From Diary of the American Revolution, Vol I. Compiled by Frank Moore and published in 1859.
July 9. –Yesterday morning, about half-past two o’clock, we were called up and informed that the regulars had attacked the lines at Roxbury. We heard distinctly the firing of small arms and artillery on Roxbury Neck, and soon discovered a great fire in that quarter, but two hours elapsed before we knew the cause, which was as follows:
Two hundred volunteers, from the Rhode Island and Massachusetts forces, undertook to burn a guard-house of the regulars on the Neck, within three hundred yards of their principal works. They detached six men, about ten o’clock in the evening, with orders to cross on a marsh up to the rear of the guard-house, and there to watch an opportunity to fire it. The remainder of the volunteers secreted themselves in the marsh on each side of the Neck, about two hundred yards from the house. Two pieces of brass artillery were drawn softly on the marsh within three hundred yards, and upon a signal from the advanced party of six men, two rounds of cannon shot were fired through the guard-house. Immediately the regulars, who formed a guard of forty-five or fifty men, quitted the house and were then fired on by the musketry, who drove them with precipitation into their lines. The six men posted near the house set fire to it, and burnt it to the ground. After this they burnt another house nearer the lines, without losing a man. They took two muskets and accoutrements, a halbert, &c., all which were bloody, and showed evident marks of loss on the part of the regulars. The houses have been a long while made use of by the regulars as an advanced post, and has given them an opportunity of discovering our operations at Roxbury. 1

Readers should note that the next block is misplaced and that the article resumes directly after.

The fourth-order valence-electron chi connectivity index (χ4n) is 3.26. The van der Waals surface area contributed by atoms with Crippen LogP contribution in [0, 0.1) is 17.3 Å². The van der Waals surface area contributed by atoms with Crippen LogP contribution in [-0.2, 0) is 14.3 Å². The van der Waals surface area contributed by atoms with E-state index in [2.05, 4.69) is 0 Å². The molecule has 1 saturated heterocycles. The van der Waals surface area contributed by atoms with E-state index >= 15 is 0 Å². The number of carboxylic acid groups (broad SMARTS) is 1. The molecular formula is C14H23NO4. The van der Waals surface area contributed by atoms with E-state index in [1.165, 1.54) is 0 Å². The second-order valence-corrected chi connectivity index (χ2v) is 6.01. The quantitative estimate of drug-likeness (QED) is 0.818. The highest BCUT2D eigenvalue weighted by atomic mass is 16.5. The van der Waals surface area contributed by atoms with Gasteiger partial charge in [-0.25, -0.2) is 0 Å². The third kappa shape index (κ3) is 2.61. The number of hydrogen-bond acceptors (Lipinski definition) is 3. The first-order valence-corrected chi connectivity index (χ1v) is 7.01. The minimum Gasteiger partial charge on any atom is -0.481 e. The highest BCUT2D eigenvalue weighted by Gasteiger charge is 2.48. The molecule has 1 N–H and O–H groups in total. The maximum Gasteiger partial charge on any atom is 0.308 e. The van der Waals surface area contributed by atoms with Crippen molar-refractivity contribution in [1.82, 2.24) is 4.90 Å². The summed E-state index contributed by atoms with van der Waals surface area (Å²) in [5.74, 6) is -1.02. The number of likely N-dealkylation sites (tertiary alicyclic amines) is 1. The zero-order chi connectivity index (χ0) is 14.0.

1 Extract of a letter from the Camp at Cambridge, July 9, in Holt’s Journal, July 27.